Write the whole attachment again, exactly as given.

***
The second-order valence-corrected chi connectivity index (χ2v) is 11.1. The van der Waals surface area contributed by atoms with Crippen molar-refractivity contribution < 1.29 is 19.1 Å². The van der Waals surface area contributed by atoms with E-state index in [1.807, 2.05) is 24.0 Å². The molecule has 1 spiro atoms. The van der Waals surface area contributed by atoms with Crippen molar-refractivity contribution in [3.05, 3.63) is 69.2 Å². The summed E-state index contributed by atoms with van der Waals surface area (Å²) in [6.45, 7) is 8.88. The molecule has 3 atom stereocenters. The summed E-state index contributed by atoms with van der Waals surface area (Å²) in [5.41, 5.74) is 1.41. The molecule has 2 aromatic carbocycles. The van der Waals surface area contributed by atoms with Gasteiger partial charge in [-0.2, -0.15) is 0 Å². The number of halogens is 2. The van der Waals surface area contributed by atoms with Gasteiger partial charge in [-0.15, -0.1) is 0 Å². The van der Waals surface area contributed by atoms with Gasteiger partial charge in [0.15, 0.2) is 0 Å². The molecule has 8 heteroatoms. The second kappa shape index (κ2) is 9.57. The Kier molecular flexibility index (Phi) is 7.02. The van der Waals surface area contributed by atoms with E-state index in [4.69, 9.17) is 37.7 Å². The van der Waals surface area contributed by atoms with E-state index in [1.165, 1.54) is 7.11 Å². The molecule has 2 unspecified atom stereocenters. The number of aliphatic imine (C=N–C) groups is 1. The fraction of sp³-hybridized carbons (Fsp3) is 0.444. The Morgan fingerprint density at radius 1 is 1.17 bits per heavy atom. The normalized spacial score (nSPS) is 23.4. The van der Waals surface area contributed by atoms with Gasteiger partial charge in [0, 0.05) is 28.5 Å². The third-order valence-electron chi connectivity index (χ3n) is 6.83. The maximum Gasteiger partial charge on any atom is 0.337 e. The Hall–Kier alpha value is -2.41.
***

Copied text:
The second-order valence-corrected chi connectivity index (χ2v) is 11.1. The van der Waals surface area contributed by atoms with Crippen molar-refractivity contribution < 1.29 is 19.1 Å². The van der Waals surface area contributed by atoms with E-state index in [1.807, 2.05) is 24.0 Å². The molecule has 1 spiro atoms. The van der Waals surface area contributed by atoms with Crippen molar-refractivity contribution in [3.05, 3.63) is 69.2 Å². The summed E-state index contributed by atoms with van der Waals surface area (Å²) in [6.45, 7) is 8.88. The molecule has 3 atom stereocenters. The summed E-state index contributed by atoms with van der Waals surface area (Å²) in [5.41, 5.74) is 1.41. The molecule has 2 aromatic carbocycles. The van der Waals surface area contributed by atoms with Gasteiger partial charge in [-0.2, -0.15) is 0 Å². The number of halogens is 2. The van der Waals surface area contributed by atoms with Gasteiger partial charge in [-0.15, -0.1) is 0 Å². The van der Waals surface area contributed by atoms with Gasteiger partial charge in [0.15, 0.2) is 0 Å². The molecule has 8 heteroatoms. The second kappa shape index (κ2) is 9.57. The Kier molecular flexibility index (Phi) is 7.02. The van der Waals surface area contributed by atoms with E-state index in [4.69, 9.17) is 37.7 Å². The van der Waals surface area contributed by atoms with E-state index in [1.165, 1.54) is 7.11 Å². The molecule has 2 unspecified atom stereocenters. The number of aliphatic imine (C=N–C) groups is 1. The fraction of sp³-hybridized carbons (Fsp3) is 0.444. The Morgan fingerprint density at radius 1 is 1.17 bits per heavy atom. The normalized spacial score (nSPS) is 23.4. The van der Waals surface area contributed by atoms with Gasteiger partial charge in [0, 0.05) is 28.5 Å². The third-order valence-electron chi connectivity index (χ3n) is 6.83. The maximum Gasteiger partial charge on any atom is 0.337 e. The Hall–Kier alpha value is -2.41.